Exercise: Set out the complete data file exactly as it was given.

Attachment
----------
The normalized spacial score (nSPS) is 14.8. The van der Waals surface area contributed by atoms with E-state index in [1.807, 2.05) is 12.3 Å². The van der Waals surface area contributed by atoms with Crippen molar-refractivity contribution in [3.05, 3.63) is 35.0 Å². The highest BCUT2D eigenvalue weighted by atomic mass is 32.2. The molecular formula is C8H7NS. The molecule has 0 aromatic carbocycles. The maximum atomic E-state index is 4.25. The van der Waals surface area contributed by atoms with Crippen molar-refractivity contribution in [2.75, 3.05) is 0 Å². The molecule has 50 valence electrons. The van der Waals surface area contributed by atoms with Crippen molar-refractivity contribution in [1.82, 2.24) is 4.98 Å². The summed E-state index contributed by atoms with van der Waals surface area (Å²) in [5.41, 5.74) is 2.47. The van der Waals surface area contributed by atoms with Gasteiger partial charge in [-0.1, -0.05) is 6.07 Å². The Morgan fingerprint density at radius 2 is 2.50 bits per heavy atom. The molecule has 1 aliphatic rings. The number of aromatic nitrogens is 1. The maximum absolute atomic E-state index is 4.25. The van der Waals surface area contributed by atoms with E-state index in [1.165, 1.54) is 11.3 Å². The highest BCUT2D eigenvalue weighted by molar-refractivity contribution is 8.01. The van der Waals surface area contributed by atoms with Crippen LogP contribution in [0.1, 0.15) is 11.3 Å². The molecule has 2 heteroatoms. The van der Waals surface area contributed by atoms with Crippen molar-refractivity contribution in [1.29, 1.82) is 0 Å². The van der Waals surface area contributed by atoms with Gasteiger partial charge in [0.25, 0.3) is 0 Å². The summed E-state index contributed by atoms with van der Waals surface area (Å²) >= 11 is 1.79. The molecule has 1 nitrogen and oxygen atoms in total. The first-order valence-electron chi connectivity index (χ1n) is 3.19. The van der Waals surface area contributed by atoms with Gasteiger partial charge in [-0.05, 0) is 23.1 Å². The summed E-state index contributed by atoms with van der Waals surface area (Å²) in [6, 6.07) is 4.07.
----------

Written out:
The normalized spacial score (nSPS) is 14.8. The van der Waals surface area contributed by atoms with E-state index in [1.807, 2.05) is 12.3 Å². The van der Waals surface area contributed by atoms with Crippen molar-refractivity contribution in [3.05, 3.63) is 35.0 Å². The highest BCUT2D eigenvalue weighted by atomic mass is 32.2. The molecular formula is C8H7NS. The molecule has 0 aromatic carbocycles. The maximum atomic E-state index is 4.25. The van der Waals surface area contributed by atoms with Crippen molar-refractivity contribution in [2.75, 3.05) is 0 Å². The molecule has 50 valence electrons. The van der Waals surface area contributed by atoms with Crippen molar-refractivity contribution in [1.82, 2.24) is 4.98 Å². The summed E-state index contributed by atoms with van der Waals surface area (Å²) in [5.41, 5.74) is 2.47. The van der Waals surface area contributed by atoms with Gasteiger partial charge in [-0.1, -0.05) is 6.07 Å². The Morgan fingerprint density at radius 2 is 2.50 bits per heavy atom. The molecule has 1 aliphatic rings. The number of aromatic nitrogens is 1. The maximum absolute atomic E-state index is 4.25. The van der Waals surface area contributed by atoms with E-state index in [1.165, 1.54) is 11.3 Å². The highest BCUT2D eigenvalue weighted by molar-refractivity contribution is 8.01. The van der Waals surface area contributed by atoms with Crippen LogP contribution in [0.1, 0.15) is 11.3 Å². The molecule has 2 heteroatoms. The van der Waals surface area contributed by atoms with Crippen molar-refractivity contribution in [1.29, 1.82) is 0 Å². The van der Waals surface area contributed by atoms with Gasteiger partial charge in [0.25, 0.3) is 0 Å². The summed E-state index contributed by atoms with van der Waals surface area (Å²) >= 11 is 1.79. The molecule has 1 nitrogen and oxygen atoms in total. The first-order valence-electron chi connectivity index (χ1n) is 3.19. The van der Waals surface area contributed by atoms with Gasteiger partial charge in [-0.05, 0) is 23.1 Å². The summed E-state index contributed by atoms with van der Waals surface area (Å²) in [6, 6.07) is 4.07.